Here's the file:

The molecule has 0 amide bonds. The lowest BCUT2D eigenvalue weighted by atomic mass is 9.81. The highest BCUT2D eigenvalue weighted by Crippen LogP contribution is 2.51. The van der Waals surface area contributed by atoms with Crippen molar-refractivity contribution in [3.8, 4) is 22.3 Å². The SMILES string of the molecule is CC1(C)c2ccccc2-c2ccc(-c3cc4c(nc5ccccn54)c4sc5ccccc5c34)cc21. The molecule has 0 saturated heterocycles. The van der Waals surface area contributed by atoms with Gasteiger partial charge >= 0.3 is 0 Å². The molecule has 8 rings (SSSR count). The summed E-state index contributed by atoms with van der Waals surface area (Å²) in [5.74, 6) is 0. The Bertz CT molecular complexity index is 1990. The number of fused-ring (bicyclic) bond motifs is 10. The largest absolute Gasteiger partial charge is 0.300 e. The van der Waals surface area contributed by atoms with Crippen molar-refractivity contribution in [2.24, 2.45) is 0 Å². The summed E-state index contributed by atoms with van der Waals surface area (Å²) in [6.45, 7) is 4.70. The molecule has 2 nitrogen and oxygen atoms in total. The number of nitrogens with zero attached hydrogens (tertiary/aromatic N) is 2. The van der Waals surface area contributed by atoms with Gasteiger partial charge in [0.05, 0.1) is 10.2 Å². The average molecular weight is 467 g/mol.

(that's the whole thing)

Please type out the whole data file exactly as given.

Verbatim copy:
The molecule has 0 amide bonds. The lowest BCUT2D eigenvalue weighted by atomic mass is 9.81. The highest BCUT2D eigenvalue weighted by Crippen LogP contribution is 2.51. The van der Waals surface area contributed by atoms with Crippen molar-refractivity contribution in [3.8, 4) is 22.3 Å². The SMILES string of the molecule is CC1(C)c2ccccc2-c2ccc(-c3cc4c(nc5ccccn54)c4sc5ccccc5c34)cc21. The molecule has 0 saturated heterocycles. The van der Waals surface area contributed by atoms with Gasteiger partial charge >= 0.3 is 0 Å². The molecule has 8 rings (SSSR count). The summed E-state index contributed by atoms with van der Waals surface area (Å²) in [5.74, 6) is 0. The Bertz CT molecular complexity index is 1990. The number of fused-ring (bicyclic) bond motifs is 10. The largest absolute Gasteiger partial charge is 0.300 e. The van der Waals surface area contributed by atoms with Crippen molar-refractivity contribution in [2.24, 2.45) is 0 Å². The summed E-state index contributed by atoms with van der Waals surface area (Å²) in [6.45, 7) is 4.70. The molecule has 2 nitrogen and oxygen atoms in total. The number of nitrogens with zero attached hydrogens (tertiary/aromatic N) is 2. The van der Waals surface area contributed by atoms with Gasteiger partial charge in [0.05, 0.1) is 10.2 Å². The average molecular weight is 467 g/mol.